Q. How rare is that?
A. No one saw it coming seven days out, but it was in the forecast the day before. In terms of climate change, forecasters don't really know if these (lightning) events will become more or less common as the climate warms. You can't really generalize about thunderstorms. The thunderstorms you get in California are actually quite different from the thunderstorms you get in most of the rest of the world.
Q. Do these fires mean California is off the hook for the fall?
A. Offshore wind can start some time in September. A lot of the fires currently burning won't be out for weeks, after the traditional offshore-wind fire season begins. The vegetation that hasn't burned yet is still extremely dry. There wasn't really any meaningful rainfall anywhere. This has catapulted us forward to a bad fire season already, regardless of what happens moving forward.
Q. But shouldn't there be a very tiny silver lining here? Things can't burn twice.
A. One of the interesting things we saw, especially in the LNU complex fire in Napa, Solano and Lake counties, is a lot of the areas that burned have already burned in the past couple of years - in some cases twice. There are some places where this is the third time they've burned in six years. Usually you would expect burn scars to last for a few years and reduce, if not prevent, fires. Most folks would think we'd have at least five or seven years of reduced risk in some of these areas. But there was just enough time for the vegetation to grow back and support a fire. The warming and drying effect has been so profound that stuff that had regrown was actually dry enough to burn pretty intensely.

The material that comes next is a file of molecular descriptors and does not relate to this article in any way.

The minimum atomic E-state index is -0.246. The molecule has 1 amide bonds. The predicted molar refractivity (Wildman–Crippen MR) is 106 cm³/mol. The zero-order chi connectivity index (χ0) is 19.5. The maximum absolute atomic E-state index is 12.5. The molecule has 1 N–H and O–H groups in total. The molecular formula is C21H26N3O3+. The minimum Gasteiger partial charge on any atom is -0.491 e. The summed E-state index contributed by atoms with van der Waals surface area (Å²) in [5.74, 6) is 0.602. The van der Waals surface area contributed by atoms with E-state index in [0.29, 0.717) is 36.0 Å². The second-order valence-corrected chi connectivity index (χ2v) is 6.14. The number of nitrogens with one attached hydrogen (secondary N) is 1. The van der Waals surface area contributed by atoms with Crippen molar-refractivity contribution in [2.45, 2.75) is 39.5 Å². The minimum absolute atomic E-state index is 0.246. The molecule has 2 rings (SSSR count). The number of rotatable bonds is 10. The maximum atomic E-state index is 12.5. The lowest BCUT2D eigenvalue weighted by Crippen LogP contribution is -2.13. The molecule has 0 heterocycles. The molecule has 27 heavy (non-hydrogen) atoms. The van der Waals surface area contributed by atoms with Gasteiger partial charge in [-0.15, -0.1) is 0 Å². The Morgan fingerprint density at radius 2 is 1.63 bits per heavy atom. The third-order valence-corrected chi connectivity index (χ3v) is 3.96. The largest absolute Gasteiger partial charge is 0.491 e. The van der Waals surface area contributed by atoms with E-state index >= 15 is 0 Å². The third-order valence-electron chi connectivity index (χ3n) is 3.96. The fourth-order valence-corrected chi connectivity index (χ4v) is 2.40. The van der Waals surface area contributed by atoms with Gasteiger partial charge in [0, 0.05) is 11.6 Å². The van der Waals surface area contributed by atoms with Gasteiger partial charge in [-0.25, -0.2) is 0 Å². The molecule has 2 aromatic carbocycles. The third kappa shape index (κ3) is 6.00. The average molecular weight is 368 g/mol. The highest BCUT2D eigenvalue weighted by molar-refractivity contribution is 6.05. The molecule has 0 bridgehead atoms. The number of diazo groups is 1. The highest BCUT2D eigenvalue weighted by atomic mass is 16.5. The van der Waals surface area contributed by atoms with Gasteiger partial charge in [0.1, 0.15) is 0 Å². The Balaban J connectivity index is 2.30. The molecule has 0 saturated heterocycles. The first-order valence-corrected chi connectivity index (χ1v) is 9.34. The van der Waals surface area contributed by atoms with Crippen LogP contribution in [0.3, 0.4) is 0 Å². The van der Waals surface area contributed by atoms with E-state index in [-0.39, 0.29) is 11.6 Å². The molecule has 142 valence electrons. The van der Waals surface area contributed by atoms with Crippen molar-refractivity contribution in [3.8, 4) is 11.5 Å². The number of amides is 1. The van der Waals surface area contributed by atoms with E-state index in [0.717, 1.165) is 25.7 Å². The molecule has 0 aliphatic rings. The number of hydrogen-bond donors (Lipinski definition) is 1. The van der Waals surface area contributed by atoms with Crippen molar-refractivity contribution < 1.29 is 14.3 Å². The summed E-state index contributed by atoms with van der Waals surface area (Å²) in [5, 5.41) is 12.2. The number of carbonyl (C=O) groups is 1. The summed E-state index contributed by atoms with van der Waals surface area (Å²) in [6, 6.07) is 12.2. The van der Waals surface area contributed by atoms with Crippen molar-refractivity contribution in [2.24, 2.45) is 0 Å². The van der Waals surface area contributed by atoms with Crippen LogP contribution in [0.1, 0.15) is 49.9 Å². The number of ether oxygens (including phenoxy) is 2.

Q. How freaked out should we be about the very old trees in Big Basin Redwood State Park?
A. They're a fire-resilient species, generally speaking, but it was also a particularly intense fire. If you look at their tree-ring core history, a lot of them have witnessed four or five fires over a 1,000-year life. They can clearly thrive in low to medium intensity fires. This is a pretty high intensity fire. There's going to be a ton of studies on what happened in Big Basin a few years down the line. It's going to tell us a lot about the resilience of redwood to our new fire regime - not the one that they evolved in and thrived under for thousands of years.